How Male Relationship Styles Shed Light on Changing Views of Masculinity

Do you have a male partner who pays attention to you, is enthusiastic about spending time together, and is socially engaged when he’s with your friends? You might think you just have a solid partnership, but it turns out, according to a new study, you have a “Golden Retriever boyfriend.” Or maybe your partner is shy or standoffish in front of others, but is very loyal and sweet when he’s with you, otherwise known as a “Rottweiler boyfriend.” Maybe you’re dating a guy who is really attractive, but when it comes to book smarts, he’s not the greatest. You’ve got yourself a “himbo.” And if a guy loves to snap photos of you, he’s a perfect “Instagram boyfriend.”

Over the last few years, the internet has categorized certain male characteristics into catchy terms so onlookers on social media can quickly identify what kind of man they’re dating. Some people may think that these are new types of men. That’s not exactly the case. It’s not that the men are new—but the way that we perceive masculinity is.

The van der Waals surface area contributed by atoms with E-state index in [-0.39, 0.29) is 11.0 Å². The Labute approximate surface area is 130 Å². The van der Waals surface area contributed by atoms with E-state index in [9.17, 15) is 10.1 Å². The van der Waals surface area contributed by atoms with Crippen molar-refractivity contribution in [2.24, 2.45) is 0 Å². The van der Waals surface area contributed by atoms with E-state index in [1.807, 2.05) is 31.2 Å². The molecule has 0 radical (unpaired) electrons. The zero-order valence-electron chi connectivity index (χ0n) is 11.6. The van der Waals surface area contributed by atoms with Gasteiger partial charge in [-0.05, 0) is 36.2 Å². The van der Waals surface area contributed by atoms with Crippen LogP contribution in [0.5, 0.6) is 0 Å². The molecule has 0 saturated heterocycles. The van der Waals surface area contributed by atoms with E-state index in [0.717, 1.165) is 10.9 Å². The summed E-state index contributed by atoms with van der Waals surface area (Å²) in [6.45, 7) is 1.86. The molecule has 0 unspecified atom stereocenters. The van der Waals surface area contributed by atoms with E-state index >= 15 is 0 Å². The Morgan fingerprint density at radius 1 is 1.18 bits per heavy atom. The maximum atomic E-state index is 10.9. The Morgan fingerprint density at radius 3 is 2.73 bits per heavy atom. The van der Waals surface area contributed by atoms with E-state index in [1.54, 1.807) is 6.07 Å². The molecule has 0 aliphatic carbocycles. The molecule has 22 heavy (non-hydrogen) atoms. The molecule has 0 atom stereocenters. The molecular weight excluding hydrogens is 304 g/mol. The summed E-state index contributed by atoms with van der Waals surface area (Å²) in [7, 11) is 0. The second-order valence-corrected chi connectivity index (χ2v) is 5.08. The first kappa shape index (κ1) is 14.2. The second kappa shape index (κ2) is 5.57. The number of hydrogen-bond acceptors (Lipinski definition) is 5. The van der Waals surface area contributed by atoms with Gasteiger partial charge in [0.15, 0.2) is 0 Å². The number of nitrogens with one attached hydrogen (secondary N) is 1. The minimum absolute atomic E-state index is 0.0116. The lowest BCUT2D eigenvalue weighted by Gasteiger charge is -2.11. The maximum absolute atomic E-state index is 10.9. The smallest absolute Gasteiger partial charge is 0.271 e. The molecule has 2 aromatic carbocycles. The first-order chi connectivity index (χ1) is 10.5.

The term actually dates back to the 1980’s, and is a portmanteau of “him” and “bimbo,” the latter of which is of course a derogatory term primarily used for women who are beautiful and vapid. It gained popularity recently to describe men who are simply eye candy, particularly for women. The 2023 blockbuster movie Barbie featured the of them all, Ken, whose sole purpose is to look good and not think too much. In the movie, Ken is wooed by the world outside of Barbie Land, where men run the show.

As extreme as this depiction of himbo-ism is, the movie touches on the expectations that we non-Barbielanders have of men. There is a societal expectation for men to be solo actors who are self-motivated, instead of partners to women. They have been expected to be in control and have their needs take center stage. But this couldn’t be farther from the reality of men today. These age-old male stereotypes have boxed men in so much that we needed to coin new language to suggest that, indeed, there is more nuance to masculinity than we once thought there was.